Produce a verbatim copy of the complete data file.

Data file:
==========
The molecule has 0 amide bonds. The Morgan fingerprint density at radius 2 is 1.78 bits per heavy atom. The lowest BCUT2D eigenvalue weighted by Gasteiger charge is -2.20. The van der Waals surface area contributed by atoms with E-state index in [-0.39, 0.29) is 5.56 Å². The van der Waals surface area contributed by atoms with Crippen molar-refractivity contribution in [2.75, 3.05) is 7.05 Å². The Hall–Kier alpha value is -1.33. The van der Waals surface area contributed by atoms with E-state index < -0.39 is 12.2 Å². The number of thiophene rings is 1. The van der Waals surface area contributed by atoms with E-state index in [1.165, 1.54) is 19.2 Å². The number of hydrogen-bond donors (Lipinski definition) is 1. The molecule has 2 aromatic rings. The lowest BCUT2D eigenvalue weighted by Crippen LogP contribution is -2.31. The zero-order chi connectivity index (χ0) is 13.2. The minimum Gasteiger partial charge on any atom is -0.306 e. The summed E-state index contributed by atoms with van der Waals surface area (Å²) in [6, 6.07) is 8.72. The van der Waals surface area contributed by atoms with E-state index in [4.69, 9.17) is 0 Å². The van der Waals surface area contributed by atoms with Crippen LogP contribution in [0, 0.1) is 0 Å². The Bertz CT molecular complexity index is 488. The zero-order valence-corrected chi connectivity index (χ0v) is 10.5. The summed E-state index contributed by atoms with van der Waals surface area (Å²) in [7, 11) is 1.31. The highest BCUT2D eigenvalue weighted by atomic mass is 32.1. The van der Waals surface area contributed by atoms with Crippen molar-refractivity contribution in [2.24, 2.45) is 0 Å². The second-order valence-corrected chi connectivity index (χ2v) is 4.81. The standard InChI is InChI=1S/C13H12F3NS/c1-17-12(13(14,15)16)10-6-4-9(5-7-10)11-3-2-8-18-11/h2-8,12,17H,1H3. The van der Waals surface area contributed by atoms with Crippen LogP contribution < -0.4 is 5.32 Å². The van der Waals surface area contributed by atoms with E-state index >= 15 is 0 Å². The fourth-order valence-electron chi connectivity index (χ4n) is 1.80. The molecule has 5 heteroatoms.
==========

The molecule has 0 amide bonds. The Morgan fingerprint density at radius 2 is 1.78 bits per heavy atom. The lowest BCUT2D eigenvalue weighted by Gasteiger charge is -2.20. The van der Waals surface area contributed by atoms with E-state index in [-0.39, 0.29) is 5.56 Å². The van der Waals surface area contributed by atoms with Crippen molar-refractivity contribution in [2.75, 3.05) is 7.05 Å². The Hall–Kier alpha value is -1.33. The van der Waals surface area contributed by atoms with E-state index < -0.39 is 12.2 Å². The number of thiophene rings is 1. The van der Waals surface area contributed by atoms with E-state index in [1.165, 1.54) is 19.2 Å². The number of hydrogen-bond donors (Lipinski definition) is 1. The molecule has 2 aromatic rings. The lowest BCUT2D eigenvalue weighted by Crippen LogP contribution is -2.31. The zero-order chi connectivity index (χ0) is 13.2. The minimum Gasteiger partial charge on any atom is -0.306 e. The summed E-state index contributed by atoms with van der Waals surface area (Å²) in [6, 6.07) is 8.72. The van der Waals surface area contributed by atoms with E-state index in [4.69, 9.17) is 0 Å². The van der Waals surface area contributed by atoms with Crippen LogP contribution in [0, 0.1) is 0 Å². The Bertz CT molecular complexity index is 488. The zero-order valence-corrected chi connectivity index (χ0v) is 10.5. The summed E-state index contributed by atoms with van der Waals surface area (Å²) in [7, 11) is 1.31. The highest BCUT2D eigenvalue weighted by atomic mass is 32.1. The van der Waals surface area contributed by atoms with Crippen molar-refractivity contribution in [2.24, 2.45) is 0 Å². The second-order valence-corrected chi connectivity index (χ2v) is 4.81. The standard InChI is InChI=1S/C13H12F3NS/c1-17-12(13(14,15)16)10-6-4-9(5-7-10)11-3-2-8-18-11/h2-8,12,17H,1H3. The van der Waals surface area contributed by atoms with Crippen LogP contribution < -0.4 is 5.32 Å². The van der Waals surface area contributed by atoms with E-state index >= 15 is 0 Å². The fourth-order valence-electron chi connectivity index (χ4n) is 1.80. The molecule has 5 heteroatoms.